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Onstage This Week: "Hamilton" Choreographer's Ballet Debut, Ballet West's Choreographic Fest, Australian Ballet in NYC, and More!

Scottish Ballet in Sophie Laplane's Sibilo, which will have its US Premiere at Ballet West's choreographic festival this week. Jane Hobson, Courtesy Ballet West.

Wonder what's going on in ballet this week? We've pulled together some highlights.


"Hamilton" Choreographer Andy Blankenbuehler Makes His Ballet Debut in Tulsa

As a three-time Tony Award winner for Best Choreography, Andy Blankenbuehler has certainly made a name for himself on the Broadway stage. This spring, the acclaimed Hamilton choreographer is taking his talents to Tulsa Ballet, where he's creating his first-ever work for a ballet company. The piece tells the story of sailors on a submarine, daydreaming of their loved ones back home. It's set to a patchwork score, including works by Regina Spektor and the Benny Goodman Orchestra, with voices and sound effects overlaid. The world premiere joins Jerome Robbins' Fancy Free and George Balanchine's Who Cares? on a program blending the line between ballet and Broadway, running May 9–12.

Ballet West's Choreographic Festival Presents Scottish Ballet

Ballet West's third annual Choreographic Festival, running May 9–11, is welcoming international guests for the first time. Scottish Ballet will head to Salt Lake City to perform choreographer-in-residence Sophie Laplane's 2016 Sibilo, which explores whistling in connection with human emotion. Also on the program are four works danced by Ballet West: a world premiere by BalletMet artistic director Edwaard Liang, and pieces by BW company dancers Emily Adams, Katlyn Addison and Trevor Naumann.

A Visit From Down Under

The Australian Ballet heads to New York City May 9–12 as part of The Joyce Theater's Australia Festival. For its Joyce debut, the company is featuring 12 dancers in contemporary works by three of its homegrown resident choreographers. The program includes Alice Topp's Aurum, Stephen Baynes' Unspoken Dialogues and a world premiere by Tim Harbour.

Pennsylvania Ballet Closes Its Season With a World Premiere by Jorma Elo

Pennsylvania Ballet's closes out its season with a triple bill running May 9-12. A world premiere by Jorma Elo titled Trigger Touch Fade joins Christopher Wheeldon's DGV: Danse à Grande Vitesse and the company premiere of Jerome Robbins' Glass Pieces. Elo's new work is set to excerpts from four violin concertos: one by Joseph Haydn and three by Johann Sebastian Bach.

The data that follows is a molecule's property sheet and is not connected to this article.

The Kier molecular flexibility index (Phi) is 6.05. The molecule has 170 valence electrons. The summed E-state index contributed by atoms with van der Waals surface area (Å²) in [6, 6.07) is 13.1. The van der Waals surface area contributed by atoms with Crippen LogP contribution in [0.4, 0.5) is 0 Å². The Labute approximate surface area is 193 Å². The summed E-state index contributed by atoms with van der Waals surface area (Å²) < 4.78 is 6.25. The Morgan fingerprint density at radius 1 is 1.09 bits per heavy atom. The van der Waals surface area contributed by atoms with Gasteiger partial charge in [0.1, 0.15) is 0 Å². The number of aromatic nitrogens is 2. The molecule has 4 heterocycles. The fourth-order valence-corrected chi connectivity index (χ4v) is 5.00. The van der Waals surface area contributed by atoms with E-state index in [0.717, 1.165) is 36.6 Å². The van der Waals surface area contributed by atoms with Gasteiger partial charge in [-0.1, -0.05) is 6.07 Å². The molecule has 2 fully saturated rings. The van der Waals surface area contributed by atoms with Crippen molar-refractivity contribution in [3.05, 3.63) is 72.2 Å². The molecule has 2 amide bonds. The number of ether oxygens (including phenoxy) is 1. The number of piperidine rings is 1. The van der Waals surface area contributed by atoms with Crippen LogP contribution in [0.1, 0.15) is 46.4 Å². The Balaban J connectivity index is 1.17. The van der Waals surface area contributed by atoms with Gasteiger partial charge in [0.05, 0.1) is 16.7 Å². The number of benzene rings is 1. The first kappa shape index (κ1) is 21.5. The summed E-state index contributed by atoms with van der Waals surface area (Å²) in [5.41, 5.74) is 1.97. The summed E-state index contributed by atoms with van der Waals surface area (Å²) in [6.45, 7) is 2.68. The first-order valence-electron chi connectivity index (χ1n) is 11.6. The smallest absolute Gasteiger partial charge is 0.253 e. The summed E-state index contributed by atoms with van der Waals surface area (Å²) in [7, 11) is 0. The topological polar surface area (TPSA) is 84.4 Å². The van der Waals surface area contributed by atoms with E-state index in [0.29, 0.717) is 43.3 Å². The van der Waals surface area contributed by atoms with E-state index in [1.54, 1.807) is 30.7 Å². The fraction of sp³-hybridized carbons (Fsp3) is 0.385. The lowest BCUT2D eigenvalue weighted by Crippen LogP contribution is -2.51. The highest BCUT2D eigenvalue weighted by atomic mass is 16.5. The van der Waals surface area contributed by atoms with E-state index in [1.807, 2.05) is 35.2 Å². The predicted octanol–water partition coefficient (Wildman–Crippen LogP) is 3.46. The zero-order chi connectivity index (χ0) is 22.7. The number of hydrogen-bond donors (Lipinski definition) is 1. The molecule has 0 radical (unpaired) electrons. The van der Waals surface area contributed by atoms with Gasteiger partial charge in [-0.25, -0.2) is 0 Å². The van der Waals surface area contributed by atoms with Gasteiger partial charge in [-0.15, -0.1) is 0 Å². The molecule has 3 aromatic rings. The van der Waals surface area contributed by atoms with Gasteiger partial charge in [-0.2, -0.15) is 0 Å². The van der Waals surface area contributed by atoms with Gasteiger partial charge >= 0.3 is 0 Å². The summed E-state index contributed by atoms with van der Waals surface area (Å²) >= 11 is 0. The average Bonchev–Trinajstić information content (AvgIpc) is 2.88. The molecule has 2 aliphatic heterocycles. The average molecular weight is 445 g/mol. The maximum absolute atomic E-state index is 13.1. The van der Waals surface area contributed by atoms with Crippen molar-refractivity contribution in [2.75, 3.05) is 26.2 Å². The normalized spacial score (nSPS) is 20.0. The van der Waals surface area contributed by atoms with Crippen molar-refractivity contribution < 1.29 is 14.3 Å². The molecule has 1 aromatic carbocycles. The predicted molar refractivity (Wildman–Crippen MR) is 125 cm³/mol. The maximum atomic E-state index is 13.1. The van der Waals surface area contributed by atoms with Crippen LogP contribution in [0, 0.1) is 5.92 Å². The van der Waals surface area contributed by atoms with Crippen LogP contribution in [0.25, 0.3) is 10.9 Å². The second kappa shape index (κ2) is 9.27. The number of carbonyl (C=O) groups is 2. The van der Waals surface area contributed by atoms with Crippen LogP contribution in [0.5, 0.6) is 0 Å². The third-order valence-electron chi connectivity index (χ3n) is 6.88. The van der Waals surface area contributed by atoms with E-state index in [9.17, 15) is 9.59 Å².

Atlanta Ballet Director's Choice Program Includes World Premiere by Liam Scarlett

Atlanta Ballet's Director's Choice program, running May 10-12, showcases three contemporary works: Gemma Bond's Denouement, the company premiere of Kiyon Ross's Sum Stravinsky and a world premiere by Liam Scarlett titled Catch, set to Philip Glass' Violin Concerto No. 1. This commission follows the success of his Vespertine, which Atlanta Ballet presented in 2017. Catch a short glimpse above.

Kansas City Ballet Pairs Tharp and Forsythe with a David Parsons World Premiere

Kansas City Ballet's May 10-19 Tharp/Parsons/Forsythe is a celebration of three American contemporary choreographers. This high-energy program includes Twyla Tharp's In the Upper Room, William Forsythe's In the middle, somewhat elevated and the world premiere of David Parsons' A Play for Love. Parsons, a Kansas City native, has based his new work on some of Shakespeare's best-loved comedic characters.

Ballet Fantastique's Debuts Its New "Cleopatra"

May 9-12 marks the debut of Ballet Fantastique's Cleopatra. This new, full-length ballet is choreographed and produced by mother/daughter team Donna and Hannah Bontrager. This historic tale of romance and politics will be paired with original electronic music by Sidecar Tommy and Eonor Wildeboar from Beats Antique, played live.

MorDance Reimagines "Romeo and Juliet"

New York-based company MorDance presents its first full-length story ballet, R+J Reimagined May 9-11. Choreographed by artistic director Morgan McEwen, this work for 11 dancers and six musicians features a score by Ben Gallina, who mixes Sergei Prokofiev's original with his own compositions. To create her version, McEwen dug into the history behind Shakespeare's original play.